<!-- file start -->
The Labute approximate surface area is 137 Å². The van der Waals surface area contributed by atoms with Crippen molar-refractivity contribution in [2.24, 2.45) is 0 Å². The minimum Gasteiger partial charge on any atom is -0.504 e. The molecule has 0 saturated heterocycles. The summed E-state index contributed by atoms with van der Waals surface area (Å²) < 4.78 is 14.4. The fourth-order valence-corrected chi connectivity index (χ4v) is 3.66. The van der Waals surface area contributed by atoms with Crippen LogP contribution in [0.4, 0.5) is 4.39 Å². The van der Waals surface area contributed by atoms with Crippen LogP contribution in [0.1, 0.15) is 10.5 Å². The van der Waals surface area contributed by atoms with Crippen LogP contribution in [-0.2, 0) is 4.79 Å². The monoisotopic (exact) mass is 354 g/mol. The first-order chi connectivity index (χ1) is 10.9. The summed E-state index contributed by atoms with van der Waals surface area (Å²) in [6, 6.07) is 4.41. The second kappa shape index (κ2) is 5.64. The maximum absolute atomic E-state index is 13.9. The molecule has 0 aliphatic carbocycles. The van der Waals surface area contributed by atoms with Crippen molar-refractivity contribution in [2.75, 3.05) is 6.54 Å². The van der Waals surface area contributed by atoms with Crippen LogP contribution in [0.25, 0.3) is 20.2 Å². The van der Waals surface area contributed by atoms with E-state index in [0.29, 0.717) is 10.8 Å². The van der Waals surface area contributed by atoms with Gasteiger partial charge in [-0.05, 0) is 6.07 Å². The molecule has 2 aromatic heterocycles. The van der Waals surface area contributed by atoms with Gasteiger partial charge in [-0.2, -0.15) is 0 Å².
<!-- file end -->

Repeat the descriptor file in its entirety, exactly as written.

The Labute approximate surface area is 137 Å². The van der Waals surface area contributed by atoms with Crippen molar-refractivity contribution in [2.24, 2.45) is 0 Å². The minimum Gasteiger partial charge on any atom is -0.504 e. The molecule has 0 saturated heterocycles. The summed E-state index contributed by atoms with van der Waals surface area (Å²) < 4.78 is 14.4. The fourth-order valence-corrected chi connectivity index (χ4v) is 3.66. The van der Waals surface area contributed by atoms with Crippen LogP contribution in [0.4, 0.5) is 4.39 Å². The van der Waals surface area contributed by atoms with Crippen LogP contribution in [0.1, 0.15) is 10.5 Å². The van der Waals surface area contributed by atoms with Crippen LogP contribution in [-0.2, 0) is 4.79 Å². The monoisotopic (exact) mass is 354 g/mol. The first-order chi connectivity index (χ1) is 10.9. The summed E-state index contributed by atoms with van der Waals surface area (Å²) in [6, 6.07) is 4.41. The second kappa shape index (κ2) is 5.64. The maximum absolute atomic E-state index is 13.9. The molecule has 0 aliphatic carbocycles. The van der Waals surface area contributed by atoms with Crippen molar-refractivity contribution in [2.75, 3.05) is 6.54 Å². The van der Waals surface area contributed by atoms with Crippen LogP contribution in [0.25, 0.3) is 20.2 Å². The van der Waals surface area contributed by atoms with E-state index in [0.29, 0.717) is 10.8 Å². The van der Waals surface area contributed by atoms with Gasteiger partial charge in [-0.05, 0) is 6.07 Å². The molecule has 2 aromatic heterocycles. The van der Waals surface area contributed by atoms with Gasteiger partial charge in [-0.2, -0.15) is 0 Å².